At times spectacularly stupid, at other times just plain spectacular, James Wan’s Aquaman is Thor by way of the Fast and the Furious franchise. Which makes sense; Wan directed Furious 7, and his horror background (Saw, The Conjuring) is beneficial for the imaginative world-building and spectacle necessary to make a film like Aquaman work. Though Aquaman doesn’t surpass the wonderful film that is Wonder Woman, it’s better than the dour Batman V Superman: Dawn of Justice, the messy Justice League, and the incoherent Suicide Squad. Scrappy, adventurous, and a lotta fun, it’s squarely in the “good” category. I mean, Willem Dafoe rides on the back of a shark sporting a bizarre man-bun and fighting giant seahorses. What’s not to like?
While we were introduced to Arthur Curry (James Momoa, with great hair and a lotta tattoos) in Justice League, Aquaman (thankfully) doesn’t really make reference to any of the other superheroes in the DCEU. The story opens with a tragic romance story between a kindly lighthouse watchman (Temuera Morrison) and the exiled queen of Atlantis (Nicole Kidman), with Arthur born of their love, a man living between two worlds–land and sea, human and…whatever the Atlantians are. When Arthur’s half-brother King Orm (Patrick Wilson, in a terrible wig) tries to unite the various underwater kingdoms in order to become Ocean Master and declare open war on the pollution-causing surface world, Orm’s betrothed Mera (Amber Heard, in a crazy wig) seeks out the snarky and reluctant Arthur to convince him to find a mystical trident and take up the mantle of king of Atlantis. This search for the trident prompts an Indiana Jones-like quest for Arthur and Mera, while Orm tries to stop them via the Black Manta (Yahya Abdul-Mateen II), a terrorist pirate with a personal grudge against Arthur.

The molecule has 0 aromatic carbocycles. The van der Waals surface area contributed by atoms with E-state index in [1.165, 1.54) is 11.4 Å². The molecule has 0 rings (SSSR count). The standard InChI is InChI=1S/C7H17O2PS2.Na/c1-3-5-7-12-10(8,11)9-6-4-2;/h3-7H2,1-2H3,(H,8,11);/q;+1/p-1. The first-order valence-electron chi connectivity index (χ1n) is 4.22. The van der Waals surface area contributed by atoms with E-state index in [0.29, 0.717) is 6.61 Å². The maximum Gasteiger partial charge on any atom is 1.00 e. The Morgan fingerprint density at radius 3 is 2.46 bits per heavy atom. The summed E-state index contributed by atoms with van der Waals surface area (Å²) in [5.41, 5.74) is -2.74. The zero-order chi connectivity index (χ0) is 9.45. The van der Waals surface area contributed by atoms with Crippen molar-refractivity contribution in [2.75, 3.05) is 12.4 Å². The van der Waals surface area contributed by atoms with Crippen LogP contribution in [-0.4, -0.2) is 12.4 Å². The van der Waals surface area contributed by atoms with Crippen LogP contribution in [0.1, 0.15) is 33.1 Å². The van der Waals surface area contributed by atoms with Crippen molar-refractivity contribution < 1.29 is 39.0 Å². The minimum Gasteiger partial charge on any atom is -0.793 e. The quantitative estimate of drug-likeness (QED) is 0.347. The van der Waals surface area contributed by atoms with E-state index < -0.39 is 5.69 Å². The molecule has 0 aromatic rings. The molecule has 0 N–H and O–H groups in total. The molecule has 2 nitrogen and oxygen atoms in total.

It’s all quite silly, though not as witty as Thor: Ragnarok or the Guardians of the Galaxy films. Momoa is charming enough and seems to be having a blast, though many of his jokes didn’t land well with me (likely due to the script, not his comedic timing). Heard does her best with what is (sadly) a traditional trope of the beauty in a skintight suit helping the Big Strong Man find his way as he woos her. What Aquaman does take seriously is the creative world-building. The underwater kingdoms are incredible environments, and Arthur’s introduction to Atlantis is vivid and colorful, like an episode of Blue Planet. A late sequence in the kingdom of the Trench is truly terrifying and awe-inspiring as Arthur and Mera try to flee a swarm of light-sensitive marine beasts. The action sequences are also thrilling, and, most importantly, you can actually see what’s happening. Wan’s camera twirls and swirls throughout the action scenes, but it almost never cuts away and is often in medium or wide shot, creating a coherent and compelling battle ballet. An opening fight scene with a trident-wielding Nicole Kidman is just fantastic (we need more Nicole Kidman in sci-fi fantasy films), as is a rooftop chase sequence in Sicily, which borrows heavily from the similar Fast Five rooftop chase in Rio. I’ve referenced a few other franchises now, probably because Aquaman generally feels so indistinct or deliberately riffing on other films. In this, Aquaman is entertaining if not very original–but if you’re gonna steal from something, steal from the best.
IMDB Listing: https://www.imdb.com/title/tt1477834/